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Principal Inpatient Diagnostic Cost Group Model for Medicare Risk Adjustment.

INTRODUCTION

The goal of implementing health-status-based risk adjustment for Medicare capitation payments is to fairly compensate health plans for the expected costs associated with the disease burden of their enrollees. In support of this BBA mandate, HCFA has been collecting inpatient encounter data from health plans with discharges occurring since July 1997. These data include diagnoses and other information that can be used for risk adjustment. Risk adjustment will initially be based only on inpatient diagnoses.

The current PIPDCG model is the culmination of more than a decade of research supported by HCFA (Ash et al., 1989; Ellis and Ash, 1995; Ellis et al., 1996). Previous publications describe analyses of many methodological issues and alternative models. Here, we describe the specific model developed for year 2000 implementation and assess its performance. More details on development of the PIPDCG payment model are available in Pope et al. (1999). The physician co-authors have discussed clinical classification and other issues elsewhere (Iezzoni et al., 1998).

In this article, we first describe and briefly review the role of risk adjustment in Medicare payments to managed care plans and how the PIPDCG model determines a beneficiary's relative risk factor. Second, we comment on the strengths and limitations of using inpatient encounter data to adjust capitation payments for health stares. This section puts the PIPDCG model in broader context and presents some concerns that helped shape model development. Third, we describe model development: our data, sample, and variable definitions, the PIPDCG diagnostic classification system, and how diagnoses are sorted into Diagnostic Cost Groups (DCGs). The analysis and calibration of demographic factors for the PIPDCG model is reported next. Excluding diagnoses from short hospital stays is then considered. Finally, we examine the predictive accuracy and stability of the model and draw some conclusions.

MEDICARE RISK ADJUSTMENT

Medicare pays health maintenance organizations (HMOs) a monthly capitated amount for the medical care of each enrolled Medicare beneficiary. In the year 2000, 10 percent of payment for most beneficiaries is based on the PIPDCG risk-adjustment model, with the percentage scheduled to rise in following years. (The other 90 percent of payment is based on Medicare's historical adjusted average per capita cost [AAPCC] payment methodology as modified by the BBA. Enrollees who have been entitled to Medicare for less than 18 months will be paid for using a demographic model for new entitlees.) This capitated payment is the product of a county rate, determined by the beneficiary's residence, and a PIPDCG risk factor for that beneficiary. That is:

Payment = (Beneficiary relative risk factor) * (county rate)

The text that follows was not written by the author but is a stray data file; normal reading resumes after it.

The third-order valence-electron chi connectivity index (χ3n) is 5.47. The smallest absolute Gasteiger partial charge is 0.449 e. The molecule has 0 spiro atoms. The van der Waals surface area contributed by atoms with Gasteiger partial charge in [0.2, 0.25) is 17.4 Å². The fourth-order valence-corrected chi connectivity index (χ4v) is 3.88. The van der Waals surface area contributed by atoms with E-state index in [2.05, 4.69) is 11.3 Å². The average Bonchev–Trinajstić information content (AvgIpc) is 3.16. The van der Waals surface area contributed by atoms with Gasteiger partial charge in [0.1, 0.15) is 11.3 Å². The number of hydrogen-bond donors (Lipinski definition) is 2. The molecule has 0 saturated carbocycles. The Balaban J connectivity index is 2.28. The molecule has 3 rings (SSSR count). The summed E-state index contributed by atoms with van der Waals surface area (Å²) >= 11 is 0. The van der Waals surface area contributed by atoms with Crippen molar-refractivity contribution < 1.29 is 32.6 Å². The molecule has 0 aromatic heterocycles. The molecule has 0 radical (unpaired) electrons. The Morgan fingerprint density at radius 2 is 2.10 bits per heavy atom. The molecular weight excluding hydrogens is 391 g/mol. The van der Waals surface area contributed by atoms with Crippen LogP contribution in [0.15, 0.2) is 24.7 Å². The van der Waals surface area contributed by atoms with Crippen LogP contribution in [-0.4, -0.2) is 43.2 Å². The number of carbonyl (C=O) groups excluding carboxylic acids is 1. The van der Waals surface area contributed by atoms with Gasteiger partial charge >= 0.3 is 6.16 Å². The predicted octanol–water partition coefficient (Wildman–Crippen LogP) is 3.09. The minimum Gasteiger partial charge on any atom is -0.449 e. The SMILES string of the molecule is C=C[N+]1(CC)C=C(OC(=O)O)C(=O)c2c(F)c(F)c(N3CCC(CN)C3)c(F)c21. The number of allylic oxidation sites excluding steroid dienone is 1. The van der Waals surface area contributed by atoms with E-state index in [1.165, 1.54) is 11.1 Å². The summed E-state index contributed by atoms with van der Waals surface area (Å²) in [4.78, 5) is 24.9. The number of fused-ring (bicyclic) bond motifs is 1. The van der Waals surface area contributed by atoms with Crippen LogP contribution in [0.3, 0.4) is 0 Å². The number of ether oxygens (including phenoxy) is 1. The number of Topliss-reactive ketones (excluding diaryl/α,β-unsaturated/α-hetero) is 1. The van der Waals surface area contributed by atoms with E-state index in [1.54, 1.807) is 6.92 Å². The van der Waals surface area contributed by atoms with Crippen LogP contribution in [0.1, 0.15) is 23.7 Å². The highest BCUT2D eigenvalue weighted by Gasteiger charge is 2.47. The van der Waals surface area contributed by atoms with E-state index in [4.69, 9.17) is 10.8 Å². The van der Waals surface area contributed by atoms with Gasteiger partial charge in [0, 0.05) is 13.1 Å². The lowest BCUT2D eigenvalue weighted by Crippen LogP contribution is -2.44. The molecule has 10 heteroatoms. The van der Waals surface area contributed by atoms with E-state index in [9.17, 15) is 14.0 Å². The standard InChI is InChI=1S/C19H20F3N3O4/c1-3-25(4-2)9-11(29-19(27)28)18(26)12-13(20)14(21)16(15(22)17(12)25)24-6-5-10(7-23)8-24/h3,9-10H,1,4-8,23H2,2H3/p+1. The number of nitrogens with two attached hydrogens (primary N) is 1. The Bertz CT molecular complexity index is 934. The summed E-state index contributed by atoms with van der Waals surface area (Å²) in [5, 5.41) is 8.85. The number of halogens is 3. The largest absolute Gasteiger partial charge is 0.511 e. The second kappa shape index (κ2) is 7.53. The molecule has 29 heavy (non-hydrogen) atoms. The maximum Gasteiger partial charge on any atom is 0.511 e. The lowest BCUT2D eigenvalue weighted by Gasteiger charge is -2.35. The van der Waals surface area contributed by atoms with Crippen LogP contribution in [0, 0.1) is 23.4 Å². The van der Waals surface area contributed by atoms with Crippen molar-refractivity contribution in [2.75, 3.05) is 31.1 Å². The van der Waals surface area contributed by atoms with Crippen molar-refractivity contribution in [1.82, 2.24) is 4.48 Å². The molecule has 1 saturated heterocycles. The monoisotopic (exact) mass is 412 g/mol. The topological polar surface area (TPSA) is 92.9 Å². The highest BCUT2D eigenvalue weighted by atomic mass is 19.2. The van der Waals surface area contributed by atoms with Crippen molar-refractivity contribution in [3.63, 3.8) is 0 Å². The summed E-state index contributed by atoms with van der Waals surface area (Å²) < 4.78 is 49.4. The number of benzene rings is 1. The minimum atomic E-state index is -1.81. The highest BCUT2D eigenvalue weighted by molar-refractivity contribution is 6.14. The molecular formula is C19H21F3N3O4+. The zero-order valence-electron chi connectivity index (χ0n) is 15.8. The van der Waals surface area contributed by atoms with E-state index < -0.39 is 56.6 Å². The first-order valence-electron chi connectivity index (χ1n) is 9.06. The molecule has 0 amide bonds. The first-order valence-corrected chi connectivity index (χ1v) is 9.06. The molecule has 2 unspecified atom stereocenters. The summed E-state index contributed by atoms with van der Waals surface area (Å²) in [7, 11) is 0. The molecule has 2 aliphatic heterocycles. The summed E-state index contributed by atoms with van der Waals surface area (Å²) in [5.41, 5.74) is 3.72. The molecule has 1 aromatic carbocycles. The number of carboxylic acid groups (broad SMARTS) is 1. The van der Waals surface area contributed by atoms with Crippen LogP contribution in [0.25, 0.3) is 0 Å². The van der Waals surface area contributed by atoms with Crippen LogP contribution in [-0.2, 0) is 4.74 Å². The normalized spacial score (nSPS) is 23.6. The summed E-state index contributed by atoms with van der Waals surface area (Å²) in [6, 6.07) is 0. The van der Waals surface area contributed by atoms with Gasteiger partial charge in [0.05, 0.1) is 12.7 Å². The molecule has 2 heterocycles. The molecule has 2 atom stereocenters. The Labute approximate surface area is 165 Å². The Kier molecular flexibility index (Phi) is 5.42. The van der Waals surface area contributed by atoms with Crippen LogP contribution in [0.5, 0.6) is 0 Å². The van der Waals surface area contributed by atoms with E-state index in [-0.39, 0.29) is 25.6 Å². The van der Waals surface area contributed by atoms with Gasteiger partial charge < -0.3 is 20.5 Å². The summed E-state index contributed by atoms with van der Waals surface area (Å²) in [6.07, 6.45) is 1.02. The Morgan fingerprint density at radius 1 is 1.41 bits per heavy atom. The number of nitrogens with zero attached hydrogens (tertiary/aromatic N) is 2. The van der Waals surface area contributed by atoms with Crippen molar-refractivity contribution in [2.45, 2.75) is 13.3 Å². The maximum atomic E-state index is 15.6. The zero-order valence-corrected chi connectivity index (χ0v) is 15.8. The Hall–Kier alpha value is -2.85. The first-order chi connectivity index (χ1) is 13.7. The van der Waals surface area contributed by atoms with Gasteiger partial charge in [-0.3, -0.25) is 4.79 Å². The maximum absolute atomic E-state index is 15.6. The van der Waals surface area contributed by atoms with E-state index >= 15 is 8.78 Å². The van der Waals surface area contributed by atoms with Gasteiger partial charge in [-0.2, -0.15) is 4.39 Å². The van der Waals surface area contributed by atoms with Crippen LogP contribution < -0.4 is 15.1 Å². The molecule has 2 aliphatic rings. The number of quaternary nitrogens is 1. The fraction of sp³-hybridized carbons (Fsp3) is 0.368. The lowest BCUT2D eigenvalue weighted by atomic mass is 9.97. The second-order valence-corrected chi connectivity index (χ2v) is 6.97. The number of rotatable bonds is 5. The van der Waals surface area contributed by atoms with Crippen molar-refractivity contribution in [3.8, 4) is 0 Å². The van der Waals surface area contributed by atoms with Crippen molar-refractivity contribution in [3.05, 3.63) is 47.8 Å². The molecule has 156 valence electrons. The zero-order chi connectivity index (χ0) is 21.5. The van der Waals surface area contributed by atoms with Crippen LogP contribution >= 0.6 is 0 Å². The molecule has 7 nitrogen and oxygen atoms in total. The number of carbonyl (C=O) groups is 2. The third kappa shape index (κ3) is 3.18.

For example, if a beneficiary living in a county with a monthly rate of $500 has a relative risk factor of 1.10, Medicare will pay a managed care plan 1.10*$500 = $550 per month for that beneficiary's medical care. The relative risk factor reflects the expected relative costliness of providing medical services to beneficiaries in different health states. By paying more for sicker beneficiaries, managed care plans are encouraged to enroll and work to satisfy the needs of such people. In this article, we explain how the PIPDCG model calculates an individual's risk factor. The risk-adjustment model is also used in calculating the county rate, as explained by Ingber (2000).

PIPDCG RELATIVE RISK FACTORS

The central feature of the PIPDCG model is calculating each beneficiary's relative risk factor. A beneficiary whose Medicare expenditures are predicted to equal the national average has a relative risk factor of 1.00. Risk factors greater than 1.00 indicate above average expected costliness; factors below 1.00 indicate lower-than-average expected costs. Tables 1 and 2 can be used to construct an individual's relative risk factor, starting with a base year (year 1) of demographic and medical information:

* Step 1. Compute a demographic factor (Table 1) by adding up to three individual factors: (1) age and sex; (2) originally disabled status (for a person who is now over age 65 but was previously entitled to Medicare because of disability); (3) Medicaid status (for a person who was entitled to Medicaid at any time during the base year).

* Step 2. Select the PIPDCG factor (Table 2) by: (1) assigning each hospital stay of at least 2 days to a PIPDCG category based on the principal medical problem that led to the admission; then (2) identifying the relative risk factor associated with the highest numbered of these PIPDCG categories. Note that beneficiaries with no hospital stays of at least 2 days are assigned to PIPDCG 4, along with those whose only hospitalizations fall into the lowest numbered PIPDCG, that is, 4; both groups receive PIPDCG 4's factor of zero.

* Step 3: Add the demographic and PIPDCG factors to achieve a relative risk score. If Medicare is not this person's primary payer, multiply this score by 0.21 to represent the expected part of total health care costs for which HCFA is responsible.

Table 1 Demographic Factors Used by HCFA(1), by Sex and Age Group
 Additive Factors

 Age/Sex Originally
Sex and Age Group Factor Disabled Medicaid
Male
0-34 Years 0.367 -- 0.125
35-44 Years 0.380 -- 0.283
45-54 Years 0.487 -- 0.370
55-59 Years 0.615 -- 0.397
60-64 Years 0.760 -- 0.418
65-69 Years 0.541 0.415 0.440
70-74 Years 0.705 0.398 0.457
75-79 Years 0.907 0.334 0.461
80-84 Years 1.077 0.287 0.445
85-89 Years 1.258 0.237 0.404